Saturday, December 2, 2023

The Ephemeral Energy of Espresso

by Mads

The Ephemeral Energy of Espresso: Understanding the Short-Lived Boost from Your Favorite Shot

If you’re a coffee lover, chances are you’ve tried espresso at least once. And if you’re like many espresso fans, you might have experienced the immediate burst of energy that comes with drinking a shot. But how long does that energy tend to last? In this article, we’ll explore the ephemeral nature of espresso energy and provide insights into why this unique coffee drink can be both energizing and short-lived.

What is Espresso?

Espresso is a concentrated form of coffee that’s brewed by forcing hot water through finely ground and compacted coffee beans. Most espresso shots are about 1 oz in volume and are served in demitasse cups. Espresso is often the base for other popular coffee drinks such as cappuccinos, lattes, and Americanos.

Why Does Espresso Provide Energy?

Espresso provides energy because it contains caffeine, a natural stimulant that affects the central nervous system. Caffeine blocks the action of a neurotransmitter called adenosine, which is responsible for making you feel sleepy. By binding to adenosine receptors, caffeine can stimulate the brain and increase alertness.

However, caffeine’s effects are not long-lasting. According to the American Heart Association, the half-life of caffeine in the body ranges from 3 to 5 hours for most people. This means that it takes about that amount of time for your body to eliminate half of the caffeine you consumed. So if you drink a shot of espresso that contains about 60-75 milligrams of caffeine, you can expect to feel its effects for about 2 to 3 hours.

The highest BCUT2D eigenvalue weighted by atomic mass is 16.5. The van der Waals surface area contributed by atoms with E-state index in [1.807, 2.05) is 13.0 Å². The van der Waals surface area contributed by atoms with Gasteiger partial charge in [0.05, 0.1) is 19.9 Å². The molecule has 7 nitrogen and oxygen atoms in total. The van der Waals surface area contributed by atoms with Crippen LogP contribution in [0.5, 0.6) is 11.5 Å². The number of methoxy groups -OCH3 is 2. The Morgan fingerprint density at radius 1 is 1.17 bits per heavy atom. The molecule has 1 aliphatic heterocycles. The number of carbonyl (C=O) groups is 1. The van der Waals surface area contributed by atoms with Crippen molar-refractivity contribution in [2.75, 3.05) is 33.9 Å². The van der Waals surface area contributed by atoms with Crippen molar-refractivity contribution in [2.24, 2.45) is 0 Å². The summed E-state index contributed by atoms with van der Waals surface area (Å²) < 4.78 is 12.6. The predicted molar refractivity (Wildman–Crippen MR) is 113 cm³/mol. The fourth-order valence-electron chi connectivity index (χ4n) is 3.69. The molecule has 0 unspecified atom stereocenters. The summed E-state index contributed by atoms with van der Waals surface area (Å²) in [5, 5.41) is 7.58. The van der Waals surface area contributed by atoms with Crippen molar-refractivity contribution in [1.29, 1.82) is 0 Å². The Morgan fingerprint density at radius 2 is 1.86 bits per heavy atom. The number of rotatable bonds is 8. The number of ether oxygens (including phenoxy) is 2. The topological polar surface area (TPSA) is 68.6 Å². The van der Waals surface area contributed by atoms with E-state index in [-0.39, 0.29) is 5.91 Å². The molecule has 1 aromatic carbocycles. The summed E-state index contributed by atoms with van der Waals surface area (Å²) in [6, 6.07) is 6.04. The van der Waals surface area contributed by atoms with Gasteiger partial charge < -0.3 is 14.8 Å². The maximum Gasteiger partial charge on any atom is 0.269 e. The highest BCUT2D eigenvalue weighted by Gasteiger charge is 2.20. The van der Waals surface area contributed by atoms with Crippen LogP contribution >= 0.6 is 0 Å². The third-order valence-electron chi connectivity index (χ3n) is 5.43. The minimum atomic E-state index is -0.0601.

The Role of Cortisol in Espresso’s Energy Boost

Caffeine is not the only compound in espresso that contributes to its energizing effects. The adrenal glands also play a role by releasing cortisol, a hormone that helps the body cope with stress. Cortisol levels in the body naturally rise in the morning, which could explain why many people prefer espresso as part of their morning routine.

However, when cortisol levels are constantly elevated due to chronic stress, it can lead to negative health effects such as weight gain, sleep problems, and mood disorders. So while espresso can provide a short-term boost in energy, it’s important to manage stress levels overall to maintain a healthy balance.

The Importance of Good Quality Espresso

Not all espresso shots are created equal when it comes to providing energy. The quality of the beans, the roast, the extraction method, and the freshness of the shot can all impact the amount of caffeine and other energizing compounds present.

To maximize the benefits of espresso, it’s essential to seek out high-quality, freshly roasted beans that are properly extracted by a skilled barista. The ideal extraction time for espresso is about 25-30 seconds, which extracts about 18-22 grams of coffee. This ratio of coffee to water ensures that you’re getting the optimal amount of caffeine and other compounds for energy.

The Ephemeral Energy of Espresso

Despite its many benefits, the energy from espresso is relatively short-lived. This is because the half-life of caffeine in the body is relatively short, and the effects of cortisol are also temporary. This is why some people might experience a “crash” after the initial boost of energy from espresso wears off.

That being said, there are ways to prolong the effects of espresso by combining it with other energizing ingredients such as matcha, honey, or MCT oil. These ingredients can help sustain energy levels throughout the day without the jitters or crash associated with other stimulants.


Espresso is a beloved beverage that provides a quick, energizing boost to many coffee lovers. Its effects are due to caffeine and cortisol, but these compounds are relatively short-lived. To fully enjoy the energizing benefits of espresso, it’s essential to seek out high-quality beans and extraction methods. By doing so, you can enjoy the ephemeral energy of espresso without the negative side effects associated with other stimulants.

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